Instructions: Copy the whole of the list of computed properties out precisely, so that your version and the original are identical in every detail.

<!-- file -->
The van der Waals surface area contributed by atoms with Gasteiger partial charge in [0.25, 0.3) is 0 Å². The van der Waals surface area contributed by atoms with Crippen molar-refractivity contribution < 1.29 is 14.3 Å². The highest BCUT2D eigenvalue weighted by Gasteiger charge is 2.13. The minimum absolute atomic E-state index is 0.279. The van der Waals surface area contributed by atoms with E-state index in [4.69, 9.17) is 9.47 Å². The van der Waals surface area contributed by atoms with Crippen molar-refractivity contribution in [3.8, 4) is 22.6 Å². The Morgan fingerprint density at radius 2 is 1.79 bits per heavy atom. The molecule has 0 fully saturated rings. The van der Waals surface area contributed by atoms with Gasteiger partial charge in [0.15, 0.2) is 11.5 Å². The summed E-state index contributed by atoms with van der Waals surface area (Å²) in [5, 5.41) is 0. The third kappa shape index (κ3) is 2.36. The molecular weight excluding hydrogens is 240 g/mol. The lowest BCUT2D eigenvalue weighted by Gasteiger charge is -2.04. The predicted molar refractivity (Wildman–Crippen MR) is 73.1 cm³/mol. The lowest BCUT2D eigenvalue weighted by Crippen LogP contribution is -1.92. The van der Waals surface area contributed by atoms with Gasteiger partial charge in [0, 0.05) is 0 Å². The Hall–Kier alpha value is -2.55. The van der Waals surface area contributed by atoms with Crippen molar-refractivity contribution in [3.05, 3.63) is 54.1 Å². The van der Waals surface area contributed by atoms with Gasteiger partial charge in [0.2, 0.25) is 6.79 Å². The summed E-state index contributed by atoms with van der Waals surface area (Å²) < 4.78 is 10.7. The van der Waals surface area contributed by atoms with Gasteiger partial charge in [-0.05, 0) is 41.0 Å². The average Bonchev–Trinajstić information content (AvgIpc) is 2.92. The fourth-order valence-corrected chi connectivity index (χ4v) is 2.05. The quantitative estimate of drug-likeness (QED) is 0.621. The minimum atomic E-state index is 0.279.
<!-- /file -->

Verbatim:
The van der Waals surface area contributed by atoms with Gasteiger partial charge in [0.25, 0.3) is 0 Å². The van der Waals surface area contributed by atoms with Crippen molar-refractivity contribution < 1.29 is 14.3 Å². The highest BCUT2D eigenvalue weighted by Gasteiger charge is 2.13. The minimum absolute atomic E-state index is 0.279. The van der Waals surface area contributed by atoms with E-state index in [4.69, 9.17) is 9.47 Å². The van der Waals surface area contributed by atoms with Crippen molar-refractivity contribution in [3.8, 4) is 22.6 Å². The Morgan fingerprint density at radius 2 is 1.79 bits per heavy atom. The molecule has 0 fully saturated rings. The van der Waals surface area contributed by atoms with Gasteiger partial charge in [0.15, 0.2) is 11.5 Å². The summed E-state index contributed by atoms with van der Waals surface area (Å²) in [5, 5.41) is 0. The third kappa shape index (κ3) is 2.36. The molecular weight excluding hydrogens is 240 g/mol. The lowest BCUT2D eigenvalue weighted by Gasteiger charge is -2.04. The predicted molar refractivity (Wildman–Crippen MR) is 73.1 cm³/mol. The lowest BCUT2D eigenvalue weighted by Crippen LogP contribution is -1.92. The van der Waals surface area contributed by atoms with Gasteiger partial charge in [0, 0.05) is 0 Å². The Hall–Kier alpha value is -2.55. The van der Waals surface area contributed by atoms with Crippen molar-refractivity contribution in [3.05, 3.63) is 54.1 Å². The van der Waals surface area contributed by atoms with Gasteiger partial charge in [0.2, 0.25) is 6.79 Å². The summed E-state index contributed by atoms with van der Waals surface area (Å²) < 4.78 is 10.7. The van der Waals surface area contributed by atoms with Gasteiger partial charge in [-0.05, 0) is 41.0 Å². The average Bonchev–Trinajstić information content (AvgIpc) is 2.92. The fourth-order valence-corrected chi connectivity index (χ4v) is 2.05. The quantitative estimate of drug-likeness (QED) is 0.621. The minimum atomic E-state index is 0.279.